Loco & switch troubles

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New Member
I have an HO scale pike---am going to install about 20 Twin COIL (NJ Int)
switch machines. I notice that they have (3) terminals all with blue colored
wire...anyone know how to hook them up to on/off button? Also have Penn RR 2-8-2 loco w/ tender attached and with a single wire entering it....EWngine is fine IF connected to tender-but once tender is set on track engine will NOT run! Anyone have clues? Franklyn Elliott, felliott@optonline.net


The 2 outside terminals on the switchmachines are for the specific direction you want it to throw while the center terminal is the common. You will need 2 momentary normally open (N.O.) pushbuttons for each switchmachine.

From the AC (desired) accessory terminals of the power pack you will use or the transformer, run one wire directly to the center terminal of each switchmachine. Then run a wire from the other AC terminal to one side of each of your pushbuttons. From the other side of your pushbuttons run a wire directly to the other terminals of the switchmachine.

As for the locomotive, check the wheel trucks on the tender. The tender only picks up power on one side and both trucks must be picking up from the same side. Look at the wheels in the truck. In older models one wheel might be brass and the other plastic. In newer models you might have to look for insulation where the axle connects to the wheel in order to determine which wheels are picking up power. Once you are sure the pick up wheels are all on the same side, put it on the track and see if there is a short. If there still is, then rotate both trucks so the pickup is on the other rail. This should clear up the problem.

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I use a Tortoise switch machine to control some crossing gates. I don't turn off power to the switch machine. It just "stalls" when it reaches the end of travel. I think the current is so small that it does not hurt the machine. The NJ machine could be the same way, eliminating the need for a pushbutton. A single pole double throw switch could then be used. Again, I'm not sure if NJ machines are stall motors, like Tortoise.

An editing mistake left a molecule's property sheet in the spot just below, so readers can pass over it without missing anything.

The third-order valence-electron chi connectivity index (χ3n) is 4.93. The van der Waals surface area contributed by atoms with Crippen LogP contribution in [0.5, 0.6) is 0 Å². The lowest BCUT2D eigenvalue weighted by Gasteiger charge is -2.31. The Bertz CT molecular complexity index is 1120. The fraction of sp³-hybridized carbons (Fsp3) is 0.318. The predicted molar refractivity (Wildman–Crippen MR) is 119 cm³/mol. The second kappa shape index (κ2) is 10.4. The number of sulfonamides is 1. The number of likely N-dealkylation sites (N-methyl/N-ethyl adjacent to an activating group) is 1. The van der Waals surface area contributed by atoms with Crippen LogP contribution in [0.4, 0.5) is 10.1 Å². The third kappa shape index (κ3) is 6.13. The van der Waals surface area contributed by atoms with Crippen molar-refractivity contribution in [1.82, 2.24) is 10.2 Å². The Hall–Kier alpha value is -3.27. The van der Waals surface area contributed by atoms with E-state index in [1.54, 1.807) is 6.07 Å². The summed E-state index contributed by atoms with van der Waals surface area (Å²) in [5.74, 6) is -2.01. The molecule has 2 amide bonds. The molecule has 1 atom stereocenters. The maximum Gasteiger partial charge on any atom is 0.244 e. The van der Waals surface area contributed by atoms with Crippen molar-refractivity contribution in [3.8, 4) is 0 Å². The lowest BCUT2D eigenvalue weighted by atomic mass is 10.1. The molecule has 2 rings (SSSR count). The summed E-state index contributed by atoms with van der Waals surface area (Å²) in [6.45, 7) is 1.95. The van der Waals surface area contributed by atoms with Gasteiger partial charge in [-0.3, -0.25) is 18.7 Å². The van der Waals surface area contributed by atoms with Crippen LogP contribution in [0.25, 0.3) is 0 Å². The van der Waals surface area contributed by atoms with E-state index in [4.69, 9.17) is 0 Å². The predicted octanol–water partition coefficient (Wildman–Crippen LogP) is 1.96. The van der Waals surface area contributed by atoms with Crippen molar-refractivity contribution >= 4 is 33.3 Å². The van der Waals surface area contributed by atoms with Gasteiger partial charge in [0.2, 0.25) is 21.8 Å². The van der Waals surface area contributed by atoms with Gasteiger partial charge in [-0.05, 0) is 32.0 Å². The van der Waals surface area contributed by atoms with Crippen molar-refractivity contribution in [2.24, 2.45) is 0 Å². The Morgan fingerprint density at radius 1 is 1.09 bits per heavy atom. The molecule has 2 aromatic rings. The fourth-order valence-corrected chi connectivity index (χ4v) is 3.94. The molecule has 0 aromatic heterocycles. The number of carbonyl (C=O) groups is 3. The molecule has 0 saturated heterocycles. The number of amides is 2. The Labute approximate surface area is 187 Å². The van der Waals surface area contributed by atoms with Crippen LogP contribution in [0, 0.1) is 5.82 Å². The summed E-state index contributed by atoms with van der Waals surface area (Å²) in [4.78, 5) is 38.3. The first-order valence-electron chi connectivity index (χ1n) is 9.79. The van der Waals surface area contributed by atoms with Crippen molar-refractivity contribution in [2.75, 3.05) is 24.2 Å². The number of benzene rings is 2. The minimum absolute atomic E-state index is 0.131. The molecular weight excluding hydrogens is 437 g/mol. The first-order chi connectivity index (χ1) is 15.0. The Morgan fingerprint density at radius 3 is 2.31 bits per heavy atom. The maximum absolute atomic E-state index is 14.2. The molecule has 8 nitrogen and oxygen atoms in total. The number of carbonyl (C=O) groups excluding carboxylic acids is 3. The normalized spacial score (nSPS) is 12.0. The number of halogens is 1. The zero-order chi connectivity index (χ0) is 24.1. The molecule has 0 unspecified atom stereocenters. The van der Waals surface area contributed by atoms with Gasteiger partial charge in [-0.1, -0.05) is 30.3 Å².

Red Oak & Western

Active Member
I'm sure. The NJI switch machines are "twin coil" and MUST use a pair of normally open momentary switches, typically single pole single throw (push button preferred). They can also be operated on DC as well as AC, though when using DC, you must be aware of "inrush current" and make sure the power supply you use can handle it. A "capacitor discharge" DC power supply is frequently used, especially if you will be operating the switch machines in succession, as in setting up a route in a yard ladder.

Hope this helps. If you are still confused, just ask for more info.

By the way, the wires on my NJI machines are all tan -- the color doesn't matter, so long as the center terminal is treated as the "common connection" and the other terminals are connected to the push buttons, as David illustrated.

You should also have a series of contacts (usually 6) on the left side (when the NJ Switch Machine lettering is right side up), as well as another set of 3 on the top. They are used for routing power to the various parts of the turnout (depending on the turnout manufacturer, style, etc.) to prevent shorts. More information can be found in How to Wire Your Model Railroad by Linn Westcott or Basic Electricity and Electronics for Model Railroaders by Don Fiehmann, both published by Kalmbach. You might be able to find a copy in your local library.



So these machines are like Atlas and Peco twin coil machines. I use capacitor discharge switches for my Peco machines. There are several designs out there that could be used if you don't like the idea of a pushbutton switch. Mine for example use an alternate action pushbutton that flips the turnout one way and then the other.


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